ENG 300.6: Postcolonial Literature
Dr. Comorau / Spring 2016
email@example.com / Sturges 304/ x3580
Office hours M 3-4, T 1-2, W 3-4 and by appointment
The Wasted Vigil, Nadeem Aslam (Pakistan/UK) 978-0307388742
Half of a Yellow Sun, Chimamanda Ngozi Adichie (Nigeria) 978-1400095209
Krik? Krak!, Edwidge Danticat (Haiti) 978-0679766575
Gifts, Nuruddin Farah (Somalia) 978-0140296426
Modern African Drama, Biodun Jeyifo 978-0393975291
TransAtlantic, Colum McCann (Ireland) 978-0812981926
Beginning Postcolonialism, John McLeod 978-0719078583
Crossing the River, Caryl Phillips (St. Kitts/UK) 978-0679757948
Cracking India, Bapsi Sidwa (India/Pakistan) 978-1571310484
We will discuss the reading listed for each day during the class period for which it is listed. You are expected to have completed the reading before class and to bring a hard (paper) copy of the reading(s) to class each day.
M 1/11 Course Introduction
W 1/13 Cracking India, pp. 1-56
F 1/15 Cracking India, pp. 57-119; McLeod, pp 1-19
M 1/18 Cracking India, pp. 120-181; McLeod, pp. 20-32
W 1/20 Cracking India, pp. 182-240; McLeod, pp. 32-41
F 1/22 Cracking India, pp. 241-89
M 1/25 Half of a Yellow Sun, pp. 3-82
W 1/27 Half of a Yellow Sun, pp. 82-168; McLeod, pp. 80-111
F 1/29 Class Canceled—Dr. Comorau away at conference
M 2/1 Half of a Yellow Sun, pp. 169-257
W 2/3 Half of a Yellow Sun, pp. 258-324; McLeod, pp. 122-34
F 2/5 Half of a Yellow Sun, pp. 327-402; McLeod, pp. 135-52
M 2/8 Half of a Yellow Sun, pp. 403-77
W 2/10 Half of a Yellow Sun, pp. 477-541
F 2/12 Gifts, pp. 1-60
M 2/15 Gifts, pp. 63-130; McLeod, pp. 197-207
W 2/17 Gifts, pp. 133-200
*R 2/18* **Paper 1 due at 5pm**
F 2/19 Gifts, pp. 203-46
M 2/22 Krik? Krak!, pp. 1-51
W 2/24 Krik? Krak!, pp. 52-100; McLeod, pp. 207-17
F 2/26 Krik? Krak!, pp. 101-54; McLeod, pp. 217-28
M 2/29 Krik? Krak!, pp. 155-224
W 3/2 Fire in Babylon, Screen at Beeghly before class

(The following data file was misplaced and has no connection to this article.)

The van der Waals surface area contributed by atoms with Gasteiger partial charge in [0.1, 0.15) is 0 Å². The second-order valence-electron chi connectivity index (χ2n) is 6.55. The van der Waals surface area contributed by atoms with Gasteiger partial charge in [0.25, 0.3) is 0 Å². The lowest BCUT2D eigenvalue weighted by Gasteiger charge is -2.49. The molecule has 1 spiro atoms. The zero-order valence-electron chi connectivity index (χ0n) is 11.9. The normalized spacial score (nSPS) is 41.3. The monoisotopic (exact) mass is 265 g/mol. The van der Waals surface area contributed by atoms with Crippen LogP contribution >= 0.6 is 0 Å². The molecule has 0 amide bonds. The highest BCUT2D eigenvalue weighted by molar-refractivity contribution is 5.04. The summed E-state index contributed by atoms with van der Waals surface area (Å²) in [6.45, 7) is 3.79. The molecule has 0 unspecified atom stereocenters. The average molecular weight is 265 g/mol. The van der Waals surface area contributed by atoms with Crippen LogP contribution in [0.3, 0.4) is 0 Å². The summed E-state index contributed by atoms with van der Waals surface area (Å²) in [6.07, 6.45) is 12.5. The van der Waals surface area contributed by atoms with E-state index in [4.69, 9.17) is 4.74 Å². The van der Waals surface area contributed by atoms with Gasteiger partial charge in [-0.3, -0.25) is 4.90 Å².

F 3/4 Modern African Drama (MAD), “Death and the King’s Horseman,” pp. 126-78 and “Theatre in African Traditional Cultures,” pp. 421-433
M 3/14 MAD “Dilemma of a Ghost,” pp. 242-275 and MAD pp. 582-86 and 590-601
W 3/16 MAD, “Siswe Bansi is Dead,” pp. 92-125 and MAD pp. 523-547
F 3/18 MAD, “I Will Marry When I Want,” pp. 276-361 and MAD pp. 602-14
M 3/21 MAD pp. 415-20 and 434-68
W 3/23 Crossing the River, pp. 1-70
F 3/25 Crossing the River, pp. 73-124; McLeod, pp. 234-47
M 3/28 Crossing the River, pp. 124-79; McLeod, pp. 247-68
W 3/30 Crossing the River, pp. 179-237
F 4/1 Transatlantic, pp. 1-59
M 4/4 Transatlantic, pp. 60-147
W 4/6 Transatlantic, pp. 151-203
*R 4/7* **Paper 2 due at 5pm**
F 4/8 Transatlantic, pp. 203-244
M 4/11 Transatlantic, pp. 247-98
W 4/13 The Wasted Vigil, pp.1-60
F 4/15 The Wasted Vigil, pp. 61-119
M 4/18 The Wasted Vigil, pp. 120-181
Film screening of Frame by Frame Tuesday the 19th or Wednesday the 20th at The Strand
W 4/20 The Wasted Vigil, pp. 182-245
F 4/22 Frame by Frame discussion
M 4/25 The Wasted Vigil, pp.245-320
W 4/27 Final discussion and review
Final Exam 8:30am, Thursday 5 May in our classroom
A note about books:
You need every single book that I have assigned. You need a hard copy—that is a paper copy—of each book listed for this class. You need to bring the book(s) we’re discussing to class in hard copy. Most of the books for this class can be purchased used for a few dollars. Most could be ordered through the OWU libraries or a public library. But I want to be clear: I expect you to bring a hard copy of the book(s) we are reading and discussing to every class. You need your own copy of each book; sharing with a friend is not acceptable. If you cannot afford books, there are resources on campus to help. Please speak to me, and I will point you to them. I expect you to obtain your books—new, used, library, or other—in a timely fashion so that you can read them on time and bring them to class.